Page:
How to Introduce a New Bird to Your Parrot

Steps to Adding New Birds to an Existing Flock

Happy couple feeding green parrots in the Hyde park of London during travel vacations.

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You are not alone if you already own a parrot and are thinking about adding another bird to your family. Many bird owners eventually decide to adopt multiple feathered friends once they find how enjoyable one is to have around.

Parrots are notorious for being finicky creatures of habit and adding a new bird to your home can easily create stress in your existing pet. To ease any resistance and make the transition as smooth as possible, there are a few steps you can take to introduce the two birds. By doing it properly, you can show your bird that your new pet is a friend rather than foe.

  • 01 of 06

    Quarantine the New Bird

    Cockatiel perching on cage
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    A rule of thumb among most pet bird owners is that a new bird should be quarantined for a period of time before introducing it to parrots that you already have. This accomplishes two important things: It keeps your bird safe, and gives it time to adjust to the new bird's presence.

    Quarantine significantly reduces the risk that your new bird could pass on any contagious diseases to your existing pet. Keeping the new arrival in a separate area not only protects your parrot from any airborne illnesses, but it also allows you time to safely observe the bird for any outward signs of sickness.

    At the same time, your parrot will have a chance to hear the new bird's call. It will become accustomed to the bird's voice and presence over time. Direct interaction too soon can be seen as intimidating or a breach of your bird's established territory.

  • 02 of 06

    Slowly Move the Birds Closer

    View of birds in cage
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    Once the quarantine period is over, it remains important to slowly introduce your birds to each other. Even parrots of the same species may not necessarily become the best of friends right away. Often, one of the birds will attempt to assert dominance over the other, and this can result in nasty fights if you aren't very careful.

    To help your birds get to know each other slowly, move your new bird's cage into the room where your older bird's cage resides. Allow them to observe each other from a distance for several days. As they become used to each other, you'll be able to identify signs that they are becoming more comfortable with being closer together. During this time, remain patient and don't push either birds' limits.

  • 03 of 06

    Make a Peace Offering

    Green parrot sits on hand and eats bread
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    Sometimes it is helpful to bribe your birds into getting along. One of the easiest ways is to get each bird to form positive associations with the other by offering treats. The ideal time to begin is toward the end of the quarantine stage.

    When you're ready for the birds to see each other, simply bring your new bird's cage into the room. Offer both birds several tasty treats while they are in the same room together. After a few minutes, move the new bird's cage back to the quarantine area, and repeat the process later.

    It's important to leave both birds in their cages during this introductory phase. Otherwise, fights and injuries can occur if the uncaged bird charges the territory of the one that's behind bars.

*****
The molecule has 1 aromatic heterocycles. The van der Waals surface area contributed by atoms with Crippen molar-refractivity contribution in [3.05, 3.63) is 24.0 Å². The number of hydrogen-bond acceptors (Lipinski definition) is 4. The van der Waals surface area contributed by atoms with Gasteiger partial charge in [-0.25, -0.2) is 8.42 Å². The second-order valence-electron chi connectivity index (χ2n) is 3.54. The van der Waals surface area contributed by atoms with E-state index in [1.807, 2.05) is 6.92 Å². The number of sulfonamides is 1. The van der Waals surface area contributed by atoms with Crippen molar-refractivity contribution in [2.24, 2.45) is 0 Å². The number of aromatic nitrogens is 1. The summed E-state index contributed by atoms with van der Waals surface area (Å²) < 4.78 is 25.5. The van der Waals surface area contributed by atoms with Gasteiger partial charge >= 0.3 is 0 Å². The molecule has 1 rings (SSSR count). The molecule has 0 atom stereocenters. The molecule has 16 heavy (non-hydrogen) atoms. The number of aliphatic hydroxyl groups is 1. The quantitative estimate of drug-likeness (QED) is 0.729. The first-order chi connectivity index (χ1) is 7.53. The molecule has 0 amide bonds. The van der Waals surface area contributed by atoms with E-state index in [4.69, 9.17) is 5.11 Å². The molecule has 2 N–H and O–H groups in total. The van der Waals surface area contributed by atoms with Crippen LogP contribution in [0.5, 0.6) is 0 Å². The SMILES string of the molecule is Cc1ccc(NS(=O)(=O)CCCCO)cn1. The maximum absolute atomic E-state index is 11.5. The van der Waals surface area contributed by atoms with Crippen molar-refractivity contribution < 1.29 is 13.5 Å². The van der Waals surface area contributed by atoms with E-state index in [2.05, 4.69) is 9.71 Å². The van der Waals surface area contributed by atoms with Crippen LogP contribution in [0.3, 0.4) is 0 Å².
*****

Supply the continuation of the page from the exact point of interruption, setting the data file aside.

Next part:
• 04 of 06

    Practice Bonding Techniques

    Rainbow lorikeets perching on table
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    The later phases of introducing a new bird are a great time to start practicing bond-building techniques with both birds. Simple things like sharing food, grooming, and playing can greatly enhance your relationship with both of your feathered friends.

    When you feel that your birds are ready, let them watch you interact with each other from their separate cages. While it's possible that some older birds may exhibit jealous behaviors, it may make others more willing to accept the new bird as a flock member.

    Continue to 5 of 6 below.
  • 05 of 06

    Try Trick Training

    Blue budgie with toy
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    Even when your birds are comfortable playing in the same room out of their cages, it may take some time before they are actually ready to play together. A good way to speed the process along is to try some trick training with both of your pets. Your birds will get plenty of positive reinforcement from all the yummy treats they earn during their joint training session. Additionally, you will be building a stronger sense of companionship by interacting with each other like a flock.

  • 06 of 06

    Problems and Proofing Behavior

    Parrot staring out the window

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    If at any time during the introductions you notice either bird becoming uncomfortable, take a step back. Remember that birds can be touchy and one of your birds may not be ready to move as fast as you like. Move more slowly or go to the previous step and don't proceed until your birds fully accept that part of the process. It will take longer for some birds than others, so it's important to follow your bird's lead.

    It's possible that your parrot will never accept a new bird. Be prepared to make alternative arrangements if needed. This may mean you will always have to keep the birds in separate rooms and ensure the door is closed whenever one bird is out of its cage.

    Unfortunately, if you cannot find harmony in the home at all, it may be best to consider finding a new home for the new bird. Some birds are simply better off being the only pet and making this difficult decision may be what's best for both birds.